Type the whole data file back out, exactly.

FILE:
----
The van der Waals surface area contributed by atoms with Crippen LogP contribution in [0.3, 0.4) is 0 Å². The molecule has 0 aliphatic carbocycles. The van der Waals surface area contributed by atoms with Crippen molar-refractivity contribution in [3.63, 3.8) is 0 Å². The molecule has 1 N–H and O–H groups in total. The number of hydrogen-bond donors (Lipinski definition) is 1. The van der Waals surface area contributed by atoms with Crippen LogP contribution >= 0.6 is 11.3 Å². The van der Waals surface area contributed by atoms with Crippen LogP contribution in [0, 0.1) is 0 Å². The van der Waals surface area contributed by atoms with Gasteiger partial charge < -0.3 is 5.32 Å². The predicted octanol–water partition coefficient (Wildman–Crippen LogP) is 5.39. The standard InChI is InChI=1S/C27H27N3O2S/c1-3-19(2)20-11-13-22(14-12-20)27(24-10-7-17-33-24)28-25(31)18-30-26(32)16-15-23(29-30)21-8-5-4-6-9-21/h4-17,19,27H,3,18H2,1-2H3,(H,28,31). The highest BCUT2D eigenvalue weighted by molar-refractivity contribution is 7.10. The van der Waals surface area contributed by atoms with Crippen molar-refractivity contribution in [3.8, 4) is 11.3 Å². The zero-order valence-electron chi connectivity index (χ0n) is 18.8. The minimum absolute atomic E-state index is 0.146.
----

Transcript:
The van der Waals surface area contributed by atoms with Crippen LogP contribution in [0.3, 0.4) is 0 Å². The molecule has 0 aliphatic carbocycles. The van der Waals surface area contributed by atoms with Crippen molar-refractivity contribution in [3.63, 3.8) is 0 Å². The molecule has 1 N–H and O–H groups in total. The number of hydrogen-bond donors (Lipinski definition) is 1. The van der Waals surface area contributed by atoms with Crippen LogP contribution >= 0.6 is 11.3 Å². The van der Waals surface area contributed by atoms with Crippen LogP contribution in [0, 0.1) is 0 Å². The van der Waals surface area contributed by atoms with Gasteiger partial charge < -0.3 is 5.32 Å². The predicted octanol–water partition coefficient (Wildman–Crippen LogP) is 5.39. The standard InChI is InChI=1S/C27H27N3O2S/c1-3-19(2)20-11-13-22(14-12-20)27(24-10-7-17-33-24)28-25(31)18-30-26(32)16-15-23(29-30)21-8-5-4-6-9-21/h4-17,19,27H,3,18H2,1-2H3,(H,28,31). The highest BCUT2D eigenvalue weighted by molar-refractivity contribution is 7.10. The van der Waals surface area contributed by atoms with Crippen molar-refractivity contribution in [3.8, 4) is 11.3 Å². The zero-order valence-electron chi connectivity index (χ0n) is 18.8. The minimum absolute atomic E-state index is 0.146.